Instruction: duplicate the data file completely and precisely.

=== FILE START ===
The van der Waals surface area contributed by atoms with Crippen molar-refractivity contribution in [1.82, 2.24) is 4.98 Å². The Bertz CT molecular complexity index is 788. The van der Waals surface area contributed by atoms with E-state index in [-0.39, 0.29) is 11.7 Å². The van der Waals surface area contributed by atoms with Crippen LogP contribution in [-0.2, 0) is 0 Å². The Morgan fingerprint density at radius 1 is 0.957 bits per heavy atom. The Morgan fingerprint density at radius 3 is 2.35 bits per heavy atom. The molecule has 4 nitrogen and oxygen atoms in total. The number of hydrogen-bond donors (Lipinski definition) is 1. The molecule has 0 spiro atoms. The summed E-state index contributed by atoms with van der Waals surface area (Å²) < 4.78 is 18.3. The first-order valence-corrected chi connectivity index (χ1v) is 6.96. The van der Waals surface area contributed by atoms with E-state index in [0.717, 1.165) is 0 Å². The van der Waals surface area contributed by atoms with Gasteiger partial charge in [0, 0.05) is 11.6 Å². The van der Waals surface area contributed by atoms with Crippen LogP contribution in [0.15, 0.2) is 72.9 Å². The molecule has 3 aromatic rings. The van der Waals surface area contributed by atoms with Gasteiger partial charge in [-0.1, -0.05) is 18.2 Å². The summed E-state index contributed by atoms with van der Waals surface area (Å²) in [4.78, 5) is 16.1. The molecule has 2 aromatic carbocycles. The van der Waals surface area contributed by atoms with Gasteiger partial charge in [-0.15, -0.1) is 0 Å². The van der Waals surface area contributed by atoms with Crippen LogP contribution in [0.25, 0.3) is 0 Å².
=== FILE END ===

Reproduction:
The van der Waals surface area contributed by atoms with Crippen molar-refractivity contribution in [1.82, 2.24) is 4.98 Å². The Bertz CT molecular complexity index is 788. The van der Waals surface area contributed by atoms with E-state index in [-0.39, 0.29) is 11.7 Å². The van der Waals surface area contributed by atoms with Crippen LogP contribution in [-0.2, 0) is 0 Å². The Morgan fingerprint density at radius 1 is 0.957 bits per heavy atom. The Morgan fingerprint density at radius 3 is 2.35 bits per heavy atom. The molecule has 4 nitrogen and oxygen atoms in total. The number of hydrogen-bond donors (Lipinski definition) is 1. The molecule has 0 spiro atoms. The summed E-state index contributed by atoms with van der Waals surface area (Å²) < 4.78 is 18.3. The first-order valence-corrected chi connectivity index (χ1v) is 6.96. The van der Waals surface area contributed by atoms with E-state index in [0.717, 1.165) is 0 Å². The van der Waals surface area contributed by atoms with Gasteiger partial charge in [0, 0.05) is 11.6 Å². The van der Waals surface area contributed by atoms with Crippen LogP contribution in [0.15, 0.2) is 72.9 Å². The molecule has 3 aromatic rings. The van der Waals surface area contributed by atoms with Gasteiger partial charge in [-0.1, -0.05) is 18.2 Å². The summed E-state index contributed by atoms with van der Waals surface area (Å²) in [4.78, 5) is 16.1. The molecule has 2 aromatic carbocycles. The van der Waals surface area contributed by atoms with Gasteiger partial charge in [-0.15, -0.1) is 0 Å². The van der Waals surface area contributed by atoms with Crippen LogP contribution in [0.25, 0.3) is 0 Å².